Genetic data do not back vitamin D link to type 2 diabetes
medwireNews: Genetic analyses indicate that there is no causal association between vitamin D levels and type 2 diabetes, even though the association appears to be strong in observational data.
The results of the Mendelian randomization (MR) analysis are in line with those of the randomized D2d trial, previously reported by medwireNews, which found no effect of vitamin D supplementation on type 2 diabetes risk.
Indeed, Ju-Sheng Zheng (University of Cambridge, UK) and co-investigators say: “The current findings together with other evidence from randomised controlled trials do not support the use of vitamin D supplementation for the prevention of type 2 diabetes.”
In the first part of their study, Zheng and team conducted a meta-analysis of nine genome-wide association studies in participants of European decent and identified 10 genetic loci associated with total 25-hydroxyvitamin D (25[OH]D), seven loci associated with the 25(OH)D metabolite 25(OH)D3, and three loci associated with the empiric form of the molecule, C3-epi-25(OH)D3.
Of these, six were previously known (in GC, CYP2R1, NADSYN1/DHCR7, AMDHD1, SEC23A, and CYP24A1) and four were newly discovered (in PADI1, CRCT1, UGT1A5, and SULT2A1).
The researchers then used MR analysis to investigate the causal association of the 25(OH)D metabolites with type 2 diabetes among 80,983 individuals with type 2 diabetes and 842,909 controls.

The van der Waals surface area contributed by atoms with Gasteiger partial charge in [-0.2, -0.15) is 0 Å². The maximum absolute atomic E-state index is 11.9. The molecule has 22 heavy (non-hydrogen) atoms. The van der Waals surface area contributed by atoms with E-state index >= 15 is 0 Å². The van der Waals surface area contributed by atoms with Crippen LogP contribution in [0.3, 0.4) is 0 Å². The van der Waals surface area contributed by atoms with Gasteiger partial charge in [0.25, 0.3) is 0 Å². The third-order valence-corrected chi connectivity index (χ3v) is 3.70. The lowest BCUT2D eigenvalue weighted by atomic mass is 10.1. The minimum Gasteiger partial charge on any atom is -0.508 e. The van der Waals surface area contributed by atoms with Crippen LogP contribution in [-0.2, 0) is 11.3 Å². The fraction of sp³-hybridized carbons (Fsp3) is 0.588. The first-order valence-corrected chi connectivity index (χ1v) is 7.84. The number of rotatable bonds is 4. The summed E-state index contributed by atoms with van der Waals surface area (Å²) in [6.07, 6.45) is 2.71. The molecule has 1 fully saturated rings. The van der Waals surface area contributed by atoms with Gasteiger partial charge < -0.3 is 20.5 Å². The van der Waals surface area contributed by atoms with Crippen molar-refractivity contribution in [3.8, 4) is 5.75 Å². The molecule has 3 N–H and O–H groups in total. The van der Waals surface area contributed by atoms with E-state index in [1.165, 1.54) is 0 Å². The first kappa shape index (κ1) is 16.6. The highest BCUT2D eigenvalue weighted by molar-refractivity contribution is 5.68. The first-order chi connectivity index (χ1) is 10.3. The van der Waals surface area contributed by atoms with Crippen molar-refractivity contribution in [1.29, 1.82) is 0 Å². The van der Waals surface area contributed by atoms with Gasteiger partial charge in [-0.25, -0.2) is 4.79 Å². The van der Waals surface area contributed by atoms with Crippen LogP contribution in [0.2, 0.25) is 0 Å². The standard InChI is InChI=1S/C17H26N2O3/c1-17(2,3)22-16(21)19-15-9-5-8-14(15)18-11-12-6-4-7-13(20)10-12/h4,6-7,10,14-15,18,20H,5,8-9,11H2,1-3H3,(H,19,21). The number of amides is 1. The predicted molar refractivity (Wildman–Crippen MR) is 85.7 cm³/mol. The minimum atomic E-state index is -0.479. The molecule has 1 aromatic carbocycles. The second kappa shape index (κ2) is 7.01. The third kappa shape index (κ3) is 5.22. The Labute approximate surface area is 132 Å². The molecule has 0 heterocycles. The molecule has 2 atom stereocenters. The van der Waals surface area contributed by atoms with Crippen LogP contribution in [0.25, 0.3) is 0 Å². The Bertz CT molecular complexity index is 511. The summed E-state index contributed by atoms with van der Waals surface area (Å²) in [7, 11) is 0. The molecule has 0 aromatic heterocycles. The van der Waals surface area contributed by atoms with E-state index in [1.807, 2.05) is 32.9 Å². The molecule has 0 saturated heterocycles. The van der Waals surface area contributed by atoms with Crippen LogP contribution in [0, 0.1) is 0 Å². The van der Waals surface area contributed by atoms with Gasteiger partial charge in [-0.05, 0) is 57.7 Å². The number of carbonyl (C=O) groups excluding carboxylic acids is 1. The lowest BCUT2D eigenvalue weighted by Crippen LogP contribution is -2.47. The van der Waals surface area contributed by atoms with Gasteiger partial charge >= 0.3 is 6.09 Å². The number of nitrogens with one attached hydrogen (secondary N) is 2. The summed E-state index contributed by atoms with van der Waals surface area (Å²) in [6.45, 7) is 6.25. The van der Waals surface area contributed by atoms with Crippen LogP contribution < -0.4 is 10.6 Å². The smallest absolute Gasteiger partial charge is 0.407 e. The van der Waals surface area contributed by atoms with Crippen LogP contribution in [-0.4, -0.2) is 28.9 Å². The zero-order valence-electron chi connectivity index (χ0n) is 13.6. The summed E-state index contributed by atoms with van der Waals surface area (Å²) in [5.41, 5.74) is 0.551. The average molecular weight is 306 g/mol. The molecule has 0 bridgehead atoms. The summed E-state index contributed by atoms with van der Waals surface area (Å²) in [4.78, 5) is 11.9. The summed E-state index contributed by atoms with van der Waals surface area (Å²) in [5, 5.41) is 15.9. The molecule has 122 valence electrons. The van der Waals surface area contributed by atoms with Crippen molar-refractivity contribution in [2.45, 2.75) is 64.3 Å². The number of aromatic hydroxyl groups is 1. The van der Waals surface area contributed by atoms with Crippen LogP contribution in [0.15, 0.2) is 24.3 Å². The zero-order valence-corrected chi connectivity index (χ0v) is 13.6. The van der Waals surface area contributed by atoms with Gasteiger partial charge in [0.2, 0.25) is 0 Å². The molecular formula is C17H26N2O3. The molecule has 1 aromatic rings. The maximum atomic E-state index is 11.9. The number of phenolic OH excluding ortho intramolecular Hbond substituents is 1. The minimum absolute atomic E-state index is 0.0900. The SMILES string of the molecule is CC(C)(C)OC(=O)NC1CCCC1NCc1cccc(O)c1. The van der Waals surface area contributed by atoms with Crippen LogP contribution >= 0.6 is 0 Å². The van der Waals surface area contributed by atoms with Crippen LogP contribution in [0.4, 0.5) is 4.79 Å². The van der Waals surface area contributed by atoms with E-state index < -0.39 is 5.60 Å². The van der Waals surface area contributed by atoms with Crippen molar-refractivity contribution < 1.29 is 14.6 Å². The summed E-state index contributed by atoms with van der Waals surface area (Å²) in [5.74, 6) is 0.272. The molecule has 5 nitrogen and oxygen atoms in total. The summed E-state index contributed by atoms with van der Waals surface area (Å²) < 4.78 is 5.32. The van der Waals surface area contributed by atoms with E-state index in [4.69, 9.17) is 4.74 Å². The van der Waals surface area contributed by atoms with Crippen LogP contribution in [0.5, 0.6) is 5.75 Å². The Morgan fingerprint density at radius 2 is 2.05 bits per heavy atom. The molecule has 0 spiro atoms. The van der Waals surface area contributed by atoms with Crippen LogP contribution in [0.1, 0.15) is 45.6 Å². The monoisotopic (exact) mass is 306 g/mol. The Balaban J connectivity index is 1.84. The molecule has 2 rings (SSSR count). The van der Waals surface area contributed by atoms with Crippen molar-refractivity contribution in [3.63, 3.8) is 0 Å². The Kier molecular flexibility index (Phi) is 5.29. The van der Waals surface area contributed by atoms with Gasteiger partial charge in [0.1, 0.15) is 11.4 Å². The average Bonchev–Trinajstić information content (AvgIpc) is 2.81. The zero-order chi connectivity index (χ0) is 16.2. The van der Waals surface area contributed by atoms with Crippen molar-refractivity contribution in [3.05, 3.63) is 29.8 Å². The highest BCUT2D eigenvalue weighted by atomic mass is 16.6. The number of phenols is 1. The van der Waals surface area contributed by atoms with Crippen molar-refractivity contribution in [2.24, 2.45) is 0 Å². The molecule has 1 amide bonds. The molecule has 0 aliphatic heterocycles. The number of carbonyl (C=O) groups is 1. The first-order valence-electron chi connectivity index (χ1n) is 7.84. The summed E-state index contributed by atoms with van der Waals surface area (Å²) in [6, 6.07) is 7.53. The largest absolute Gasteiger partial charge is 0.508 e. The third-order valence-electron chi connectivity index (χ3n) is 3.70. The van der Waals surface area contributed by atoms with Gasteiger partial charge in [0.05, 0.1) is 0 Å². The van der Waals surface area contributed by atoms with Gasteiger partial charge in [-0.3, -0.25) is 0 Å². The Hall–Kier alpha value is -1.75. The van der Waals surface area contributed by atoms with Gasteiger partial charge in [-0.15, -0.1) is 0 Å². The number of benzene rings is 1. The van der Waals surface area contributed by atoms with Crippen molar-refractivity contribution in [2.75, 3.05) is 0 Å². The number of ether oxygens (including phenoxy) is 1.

They found that total 25(OH)D, 25(OH)D3, and C3-epi-25(OH)D3 were not genetically correlated with type 2 diabetes nor with glycated hemoglobin, insulin resistance, beta cell function, fasting insulin, fasting glucose, and 2-hour glucose.
Furthermore, the 10 SNPs identified only explained around 3–4% of the variance in type 2 diabetes risk.
Zheng et al also conducted a meta-analysis of observational study data, which suggested that each standard deviation (SD) increase in 25(OH)D level was associated with a significant 20% reduction in the risk for type 2 diabetes. For the individual metabolites, each SD increase in 25(OH)D3 level was associated with a significant 19% decrease in type 2 diabetes risk, whereas a C3-epi-25(OH)D3 level above versus below the lower limit of quantification was associated with a significant 12% increased risk.
Writing in PLOS Medicine, the authors say that the “reasons for the difference between the observational and MR findings remain unclear, but it may be that adjustment for adiposity, diet, and physical activity using a single imprecise measure of these variables at baseline only partially reduced the confounding effects of these variables.”
The add that “including populations from different ethnic groups with varying distributions of 25(OH)D levels; and further increasing sample size and hence statistical power for conducting MR analysis of non-linear associations” are among the next steps needed to address “unresolved issues.”
Nonetheless, Zheng and team conclude that “focusing on population-wide supplementation to raise blood vitamin D levels is not likely to be an effective strategy for the prevention of [type 2 diabetes] in European populations.”
medwireNews is an independent medical news service provided by Springer Healthcare Ltd. © 2020 Springer Healthcare Ltd, part of the Springer Nature Group